US Senate votes to block witnesses at Trump impeachment trial, paving way for acquittal

Issued on: 01/02/2020 – 00:52Modified: 01/02/2020 – 01:00

The U.S. Senate on Friday voted against calling witnesses and collecting new evidence in President Donald Trump's impeachment trial, clearing the way for Trump's almost certain acquittal in the coming days.

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By a vote of 51-49, the Republican-controlled Senate stopped Democrats' drive to hear testimony from witnesses like former national security adviser John Bolton, who is thought to have first-hand knowledge of Trump's efforts to pressure Ukraine to investigate a political rival, former Vice President Joe Biden.

Those actions prompted the Democratic-controlled House of Representatives to formally charge Trump with abuse of power and obstruction of Congress in December.

That made Trump only the third president in U.S. history to be impeached. He denies wrongdoing and has accused Democrats of an "attempted coup."

The Senate is almost certain to acquit Trump of the impeachment charges, as a two-thirds Senate majority is required to remove Trump and none of the chamber's 53 Republicans have indicated they will vote to convict.

In Friday's vote on witnesses, only two Republicans, Mitt Romney and Susan Collins, broke with their party and voted with Democrats.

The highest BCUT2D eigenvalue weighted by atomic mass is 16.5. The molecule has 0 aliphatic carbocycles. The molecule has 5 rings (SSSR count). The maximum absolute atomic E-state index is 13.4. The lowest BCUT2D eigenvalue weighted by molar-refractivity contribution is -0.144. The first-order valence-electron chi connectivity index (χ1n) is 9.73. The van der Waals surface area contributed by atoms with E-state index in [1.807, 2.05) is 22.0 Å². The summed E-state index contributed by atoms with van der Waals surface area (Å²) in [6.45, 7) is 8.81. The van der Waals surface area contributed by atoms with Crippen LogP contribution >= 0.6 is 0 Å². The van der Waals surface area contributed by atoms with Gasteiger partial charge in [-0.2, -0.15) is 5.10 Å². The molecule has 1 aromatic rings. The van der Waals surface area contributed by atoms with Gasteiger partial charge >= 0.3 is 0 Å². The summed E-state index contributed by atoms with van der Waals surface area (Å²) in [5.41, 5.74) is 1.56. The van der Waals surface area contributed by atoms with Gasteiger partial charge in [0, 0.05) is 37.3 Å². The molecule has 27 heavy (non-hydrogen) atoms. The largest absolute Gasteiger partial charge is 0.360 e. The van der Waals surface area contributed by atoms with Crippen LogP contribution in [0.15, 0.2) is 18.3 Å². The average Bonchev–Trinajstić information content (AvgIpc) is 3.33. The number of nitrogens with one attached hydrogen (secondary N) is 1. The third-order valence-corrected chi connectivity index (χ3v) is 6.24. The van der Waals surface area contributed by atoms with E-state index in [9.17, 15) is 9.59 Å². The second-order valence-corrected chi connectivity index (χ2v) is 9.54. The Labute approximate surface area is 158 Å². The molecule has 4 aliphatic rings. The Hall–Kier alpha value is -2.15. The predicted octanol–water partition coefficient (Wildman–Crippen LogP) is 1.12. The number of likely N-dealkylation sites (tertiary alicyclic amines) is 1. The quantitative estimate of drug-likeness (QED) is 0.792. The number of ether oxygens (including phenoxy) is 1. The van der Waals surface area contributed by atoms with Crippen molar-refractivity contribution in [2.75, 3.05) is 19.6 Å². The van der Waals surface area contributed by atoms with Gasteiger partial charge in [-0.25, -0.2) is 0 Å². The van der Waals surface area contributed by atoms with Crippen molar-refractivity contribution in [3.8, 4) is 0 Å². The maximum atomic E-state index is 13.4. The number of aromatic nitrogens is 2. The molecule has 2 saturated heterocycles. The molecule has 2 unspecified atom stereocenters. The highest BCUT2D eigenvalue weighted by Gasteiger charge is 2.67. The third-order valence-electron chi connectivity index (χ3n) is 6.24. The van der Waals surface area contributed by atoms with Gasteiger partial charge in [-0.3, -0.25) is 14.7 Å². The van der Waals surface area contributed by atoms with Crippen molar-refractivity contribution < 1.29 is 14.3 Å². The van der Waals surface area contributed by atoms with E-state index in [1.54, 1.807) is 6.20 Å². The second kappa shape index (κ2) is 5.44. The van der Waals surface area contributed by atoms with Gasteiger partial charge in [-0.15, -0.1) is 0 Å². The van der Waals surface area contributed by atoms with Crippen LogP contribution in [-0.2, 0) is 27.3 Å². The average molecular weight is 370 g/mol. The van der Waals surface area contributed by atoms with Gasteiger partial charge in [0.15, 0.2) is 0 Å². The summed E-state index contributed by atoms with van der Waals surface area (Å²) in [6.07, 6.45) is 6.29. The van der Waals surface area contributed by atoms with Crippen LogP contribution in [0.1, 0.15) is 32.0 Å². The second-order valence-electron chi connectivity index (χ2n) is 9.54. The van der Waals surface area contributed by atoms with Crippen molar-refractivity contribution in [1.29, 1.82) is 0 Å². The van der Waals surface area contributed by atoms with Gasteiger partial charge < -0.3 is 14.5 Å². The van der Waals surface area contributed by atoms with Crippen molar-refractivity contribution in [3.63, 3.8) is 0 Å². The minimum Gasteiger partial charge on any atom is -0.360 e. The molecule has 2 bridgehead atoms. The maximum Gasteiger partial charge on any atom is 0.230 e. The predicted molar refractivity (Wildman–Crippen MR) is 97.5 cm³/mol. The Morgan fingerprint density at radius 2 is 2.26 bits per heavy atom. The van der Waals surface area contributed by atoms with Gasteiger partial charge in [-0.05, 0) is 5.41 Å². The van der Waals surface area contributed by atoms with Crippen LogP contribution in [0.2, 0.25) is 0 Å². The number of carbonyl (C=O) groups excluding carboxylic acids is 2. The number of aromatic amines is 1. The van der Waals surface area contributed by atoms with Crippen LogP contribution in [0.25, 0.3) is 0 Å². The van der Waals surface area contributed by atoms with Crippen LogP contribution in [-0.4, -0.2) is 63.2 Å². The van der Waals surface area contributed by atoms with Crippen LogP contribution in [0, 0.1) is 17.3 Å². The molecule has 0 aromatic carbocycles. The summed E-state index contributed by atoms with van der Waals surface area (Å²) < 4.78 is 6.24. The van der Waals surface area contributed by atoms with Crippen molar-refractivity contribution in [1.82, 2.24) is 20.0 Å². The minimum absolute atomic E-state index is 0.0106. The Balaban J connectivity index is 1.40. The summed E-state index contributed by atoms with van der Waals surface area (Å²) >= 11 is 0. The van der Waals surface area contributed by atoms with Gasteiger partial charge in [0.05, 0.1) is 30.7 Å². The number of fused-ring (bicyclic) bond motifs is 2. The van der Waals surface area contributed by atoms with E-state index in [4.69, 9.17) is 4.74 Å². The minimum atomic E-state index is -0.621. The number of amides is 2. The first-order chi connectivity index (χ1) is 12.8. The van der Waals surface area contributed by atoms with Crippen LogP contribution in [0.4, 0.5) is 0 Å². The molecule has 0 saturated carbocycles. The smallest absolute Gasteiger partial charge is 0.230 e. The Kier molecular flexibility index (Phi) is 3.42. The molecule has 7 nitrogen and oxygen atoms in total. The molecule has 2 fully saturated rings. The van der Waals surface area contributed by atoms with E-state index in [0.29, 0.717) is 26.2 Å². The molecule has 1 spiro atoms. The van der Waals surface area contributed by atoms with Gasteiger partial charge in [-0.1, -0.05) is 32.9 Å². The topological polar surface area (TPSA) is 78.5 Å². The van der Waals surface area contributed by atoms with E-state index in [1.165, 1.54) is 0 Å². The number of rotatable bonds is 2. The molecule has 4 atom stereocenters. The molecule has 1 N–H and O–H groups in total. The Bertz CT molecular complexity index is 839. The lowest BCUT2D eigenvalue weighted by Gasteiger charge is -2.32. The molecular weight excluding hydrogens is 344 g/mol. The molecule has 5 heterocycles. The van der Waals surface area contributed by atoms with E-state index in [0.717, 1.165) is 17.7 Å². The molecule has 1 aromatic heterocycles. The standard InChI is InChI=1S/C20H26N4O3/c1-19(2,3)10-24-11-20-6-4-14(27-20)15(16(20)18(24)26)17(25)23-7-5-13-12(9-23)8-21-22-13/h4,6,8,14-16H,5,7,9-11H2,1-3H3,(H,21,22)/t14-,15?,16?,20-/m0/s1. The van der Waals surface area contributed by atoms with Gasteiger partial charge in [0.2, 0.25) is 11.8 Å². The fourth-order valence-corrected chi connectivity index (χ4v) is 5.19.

"America will remember this day, unfortunately, where the Senate did not live up to its responsibilities, where the Senate turned away from truth and went along with a sham trial," Senate Democratic Leader Chuck Schumer told reporters.

Trump is seeking re-election in a Nov. 3 vote. Biden is a leading contender for the Democratic nomination to face him.

The timing of that final vote was unclear.

Republican Senate Majority Leader Mitch McConnell said in a statement that he aims to conclude the trial "in the coming days."

Republican Senator Mike Braun said the Senate would work next Monday to Wednesday, aiming for a final vote on Wednesday.

Republican Senator Lindsey Graham said the trial should end as soon as possible. "The cake is baked and we just need to move as soon as we can to get it behind us," he told reporters.

Friday's vote on witnesses came hours after the New York Times reported new details from an unpublished book manuscript written by Bolton in which the former aide said Trump directed him in May to help in a pressure campaign to get Ukraine to pursue investigations that would benefit Trump politically.

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